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Do you analyze your samples right away, or store them for later analysis?  How are they stored?

Posted on October 26 2012

Question submitted by Falmouth Academy

Most of the samples are counted, recorded and stored for further study back on shore.  Once the plastic pieces are counted they are kept in labeled glass vials.  Before being capped they are put into a closed container with a dehumidifier to dry them.  Finally, they are stored in a storage area below decks called the science hold.

Labeled glass vials containing counted plastics from different tows are stored in a container with a dehumidifier before being capped and stored in the science hold.

Greg Boyd uses a luminometer to quantify the amount of bioluminesecent bacteria growing on the plastics in a sample.  He will be able to graph the amounts found in these samples while aboard the Seamans.  He has cultured some bacteria and using a Raman spectrometer, is also able to identify some of the plastic samples aboard.  Both Greg and Kristen Mitchell are scraping biofilm (visible mats of bacteria) off of some of the collected plastic.  They will preserve their samples in the science freezer to be studied at their labs on land-Greg for RNA and DNA analysis and scanning electron microscopy; Kristen for the presence of selenium.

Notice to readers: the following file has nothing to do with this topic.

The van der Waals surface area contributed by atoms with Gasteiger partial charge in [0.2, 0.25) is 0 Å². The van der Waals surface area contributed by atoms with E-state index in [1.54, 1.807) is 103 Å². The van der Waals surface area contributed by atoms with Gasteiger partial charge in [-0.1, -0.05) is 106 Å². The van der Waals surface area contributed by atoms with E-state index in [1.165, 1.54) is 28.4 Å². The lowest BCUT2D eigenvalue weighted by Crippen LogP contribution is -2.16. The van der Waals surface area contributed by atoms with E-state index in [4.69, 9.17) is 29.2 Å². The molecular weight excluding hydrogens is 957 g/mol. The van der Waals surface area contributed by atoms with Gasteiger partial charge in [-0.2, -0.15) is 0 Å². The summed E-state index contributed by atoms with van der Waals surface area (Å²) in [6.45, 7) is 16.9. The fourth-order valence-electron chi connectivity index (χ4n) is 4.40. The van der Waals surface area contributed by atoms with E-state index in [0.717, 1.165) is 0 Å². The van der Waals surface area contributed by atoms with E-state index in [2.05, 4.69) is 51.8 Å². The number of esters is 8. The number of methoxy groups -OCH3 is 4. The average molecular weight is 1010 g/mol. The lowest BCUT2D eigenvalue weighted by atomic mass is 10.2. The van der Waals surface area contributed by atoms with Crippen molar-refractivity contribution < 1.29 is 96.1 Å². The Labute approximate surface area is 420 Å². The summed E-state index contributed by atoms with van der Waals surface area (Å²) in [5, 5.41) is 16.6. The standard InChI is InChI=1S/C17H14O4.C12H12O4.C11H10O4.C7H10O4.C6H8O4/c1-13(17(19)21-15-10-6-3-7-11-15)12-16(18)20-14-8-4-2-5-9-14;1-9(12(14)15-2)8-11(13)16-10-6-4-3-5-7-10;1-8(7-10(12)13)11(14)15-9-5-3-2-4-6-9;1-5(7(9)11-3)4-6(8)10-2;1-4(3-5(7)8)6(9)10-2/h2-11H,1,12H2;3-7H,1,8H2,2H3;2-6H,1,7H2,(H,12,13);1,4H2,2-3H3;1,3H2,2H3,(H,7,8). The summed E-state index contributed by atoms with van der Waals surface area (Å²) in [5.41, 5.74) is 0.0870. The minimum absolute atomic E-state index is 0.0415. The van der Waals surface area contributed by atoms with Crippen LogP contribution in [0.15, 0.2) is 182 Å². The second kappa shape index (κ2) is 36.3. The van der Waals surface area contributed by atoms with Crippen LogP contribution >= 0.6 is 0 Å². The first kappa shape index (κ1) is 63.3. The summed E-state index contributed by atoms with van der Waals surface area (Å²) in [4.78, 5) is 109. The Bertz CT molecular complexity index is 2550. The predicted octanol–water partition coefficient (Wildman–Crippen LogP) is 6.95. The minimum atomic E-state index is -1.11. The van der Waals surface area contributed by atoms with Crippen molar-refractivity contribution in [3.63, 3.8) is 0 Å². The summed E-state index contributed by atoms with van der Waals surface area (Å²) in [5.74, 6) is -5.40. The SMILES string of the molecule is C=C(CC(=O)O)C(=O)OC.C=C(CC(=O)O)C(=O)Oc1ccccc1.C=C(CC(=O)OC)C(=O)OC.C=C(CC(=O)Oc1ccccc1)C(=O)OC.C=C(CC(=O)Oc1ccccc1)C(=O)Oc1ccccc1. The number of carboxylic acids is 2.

Mike Gil, who is studying the organisms, including possible invasive species, that colonize macroplastics (such as buoys), is able to count and identify many of the organisms while on board.  He takes reference photos and preserves samples for further identification in labs in Woods Hole, MA.  He is saving gooseneck barnacles from each float we bring aboard for analysis of plastics in their guts at SEA, and also samples of crabs for a lab in Florida for genetic research.  They are preserved in glass vials in ethanol.

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